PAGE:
Nickelodeon Universe Owner Misses Debt Payments

May 26, 2020, 10:53 AM · The developer behind the Nickelodeon Universe theme parks is delinquent on its mortgages and seeking a government bailout as it looks to manage its debts, according to financial reports.

Triple Five Group, which owns the Nickelodeon Universe parks at its Mall of America and the new American Dream mall in New Jersey, has missed the last two monthly payments on its $1.4 billion mortgage for the Mall of America property. The Minneapolis-area mall - the biggest in the United States - has been closed since March 17, though it is scheduled to reopen on June 1. The company is asking the state of Minnesota for a forgivable loan to help it make its debt payments.

Many shopping mall operators were struggling before the pandemic, as "brick-and-mortar" retail suffered under competition from online sales and indoor malls fell out of favor. The pandemic will be the killing blow for many retail chains, such as mall stalwart Pier 1, which recently announced its closure. With many stores unable to pay rent while closed, leveraged mall developers can't make their payments, either.

Triple Five was opening its new Nickelodeon Universe at American Dream, starting with its first rides last fall. The incomplete park didn't immediately hit with fans, but Triple Five was hoping for a bigger response following an official opening of the park and the surrounding mall this spring. That didn't happen because of the pandemic.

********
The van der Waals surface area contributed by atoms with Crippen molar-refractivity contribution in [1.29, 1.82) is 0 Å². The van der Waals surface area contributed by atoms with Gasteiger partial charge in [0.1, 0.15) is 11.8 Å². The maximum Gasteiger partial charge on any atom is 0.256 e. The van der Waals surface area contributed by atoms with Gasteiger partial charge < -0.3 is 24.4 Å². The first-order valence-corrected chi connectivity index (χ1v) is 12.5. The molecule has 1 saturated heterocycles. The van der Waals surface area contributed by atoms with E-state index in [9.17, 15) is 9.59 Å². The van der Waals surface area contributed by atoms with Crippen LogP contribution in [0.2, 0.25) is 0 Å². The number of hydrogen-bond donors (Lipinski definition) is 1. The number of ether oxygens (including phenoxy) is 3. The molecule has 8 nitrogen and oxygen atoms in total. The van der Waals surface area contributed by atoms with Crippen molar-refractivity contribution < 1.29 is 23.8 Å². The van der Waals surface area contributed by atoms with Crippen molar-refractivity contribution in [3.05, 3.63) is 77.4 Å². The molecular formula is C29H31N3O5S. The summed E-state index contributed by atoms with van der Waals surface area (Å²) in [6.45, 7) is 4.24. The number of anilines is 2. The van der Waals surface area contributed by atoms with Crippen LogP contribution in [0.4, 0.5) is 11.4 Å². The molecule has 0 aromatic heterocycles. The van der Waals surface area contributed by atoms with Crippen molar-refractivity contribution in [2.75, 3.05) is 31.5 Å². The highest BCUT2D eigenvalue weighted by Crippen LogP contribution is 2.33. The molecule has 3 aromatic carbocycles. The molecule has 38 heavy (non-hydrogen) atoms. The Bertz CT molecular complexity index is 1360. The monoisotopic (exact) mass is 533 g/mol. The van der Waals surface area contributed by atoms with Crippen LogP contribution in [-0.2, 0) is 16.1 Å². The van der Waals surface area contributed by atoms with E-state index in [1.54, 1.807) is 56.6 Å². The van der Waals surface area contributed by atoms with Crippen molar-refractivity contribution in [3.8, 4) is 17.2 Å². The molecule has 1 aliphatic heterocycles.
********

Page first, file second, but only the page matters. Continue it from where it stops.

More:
The New Jersey park features the record-setting TMNT Shellraiser roller coaster - a Gerstlauer Euro-Fighter that offers the world's steepest drop at 121.5 degrees. Other coasters at the indoor park include Shredder - a Gerstlauer spinner, and Sandy’s Blasting Bronco - an Intamin launch coaster that has yet to debut.

Replies (2)

May 26, 2020 at 12:12 PM

That sucks. As a mall owner it sounds like they did the right move - move away from product retail into selling services. Hopefully the core value will be recognised by others and “saved”.

May 26, 2020 at 1:23 PM

Sounds a lot like Hard Rock Park in Myrtle Beach, only that one was due to their own overly optimistic projections on business.

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